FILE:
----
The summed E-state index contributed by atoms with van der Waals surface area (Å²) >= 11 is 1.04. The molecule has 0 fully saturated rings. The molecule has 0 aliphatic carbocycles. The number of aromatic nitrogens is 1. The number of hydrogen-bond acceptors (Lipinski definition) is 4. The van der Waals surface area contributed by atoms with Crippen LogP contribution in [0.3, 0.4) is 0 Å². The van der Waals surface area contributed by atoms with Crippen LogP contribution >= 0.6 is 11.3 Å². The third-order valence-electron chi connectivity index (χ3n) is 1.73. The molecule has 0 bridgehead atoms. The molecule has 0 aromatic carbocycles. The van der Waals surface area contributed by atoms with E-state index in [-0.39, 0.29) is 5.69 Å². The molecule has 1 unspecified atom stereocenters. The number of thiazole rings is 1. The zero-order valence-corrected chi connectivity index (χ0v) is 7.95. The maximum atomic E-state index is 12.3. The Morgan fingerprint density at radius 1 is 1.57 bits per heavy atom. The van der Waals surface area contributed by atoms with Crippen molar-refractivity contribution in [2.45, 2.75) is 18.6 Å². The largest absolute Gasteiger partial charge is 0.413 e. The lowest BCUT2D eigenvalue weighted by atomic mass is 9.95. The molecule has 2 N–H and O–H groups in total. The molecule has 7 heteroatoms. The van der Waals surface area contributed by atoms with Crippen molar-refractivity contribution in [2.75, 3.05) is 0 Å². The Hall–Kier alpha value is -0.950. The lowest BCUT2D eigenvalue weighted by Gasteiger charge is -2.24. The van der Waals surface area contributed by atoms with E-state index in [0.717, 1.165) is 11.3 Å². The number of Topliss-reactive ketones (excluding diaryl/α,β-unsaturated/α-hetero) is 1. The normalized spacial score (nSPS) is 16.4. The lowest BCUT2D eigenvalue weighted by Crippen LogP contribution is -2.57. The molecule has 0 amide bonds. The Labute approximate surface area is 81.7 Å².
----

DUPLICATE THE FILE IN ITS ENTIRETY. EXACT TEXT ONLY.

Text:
The summed E-state index contributed by atoms with van der Waals surface area (Å²) >= 11 is 1.04. The molecule has 0 fully saturated rings. The molecule has 0 aliphatic carbocycles. The number of aromatic nitrogens is 1. The number of hydrogen-bond acceptors (Lipinski definition) is 4. The van der Waals surface area contributed by atoms with Crippen LogP contribution in [0.3, 0.4) is 0 Å². The van der Waals surface area contributed by atoms with Crippen LogP contribution >= 0.6 is 11.3 Å². The third-order valence-electron chi connectivity index (χ3n) is 1.73. The molecule has 0 bridgehead atoms. The molecule has 0 aromatic carbocycles. The van der Waals surface area contributed by atoms with E-state index in [-0.39, 0.29) is 5.69 Å². The molecule has 1 unspecified atom stereocenters. The number of thiazole rings is 1. The zero-order valence-corrected chi connectivity index (χ0v) is 7.95. The maximum atomic E-state index is 12.3. The Morgan fingerprint density at radius 1 is 1.57 bits per heavy atom. The van der Waals surface area contributed by atoms with Crippen molar-refractivity contribution in [2.45, 2.75) is 18.6 Å². The largest absolute Gasteiger partial charge is 0.413 e. The lowest BCUT2D eigenvalue weighted by atomic mass is 9.95. The molecule has 2 N–H and O–H groups in total. The molecule has 7 heteroatoms. The van der Waals surface area contributed by atoms with Crippen molar-refractivity contribution in [2.75, 3.05) is 0 Å². The Hall–Kier alpha value is -0.950. The lowest BCUT2D eigenvalue weighted by Gasteiger charge is -2.24. The van der Waals surface area contributed by atoms with E-state index in [0.717, 1.165) is 11.3 Å². The number of Topliss-reactive ketones (excluding diaryl/α,β-unsaturated/α-hetero) is 1. The normalized spacial score (nSPS) is 16.4. The lowest BCUT2D eigenvalue weighted by Crippen LogP contribution is -2.57. The molecule has 0 amide bonds. The Labute approximate surface area is 81.7 Å².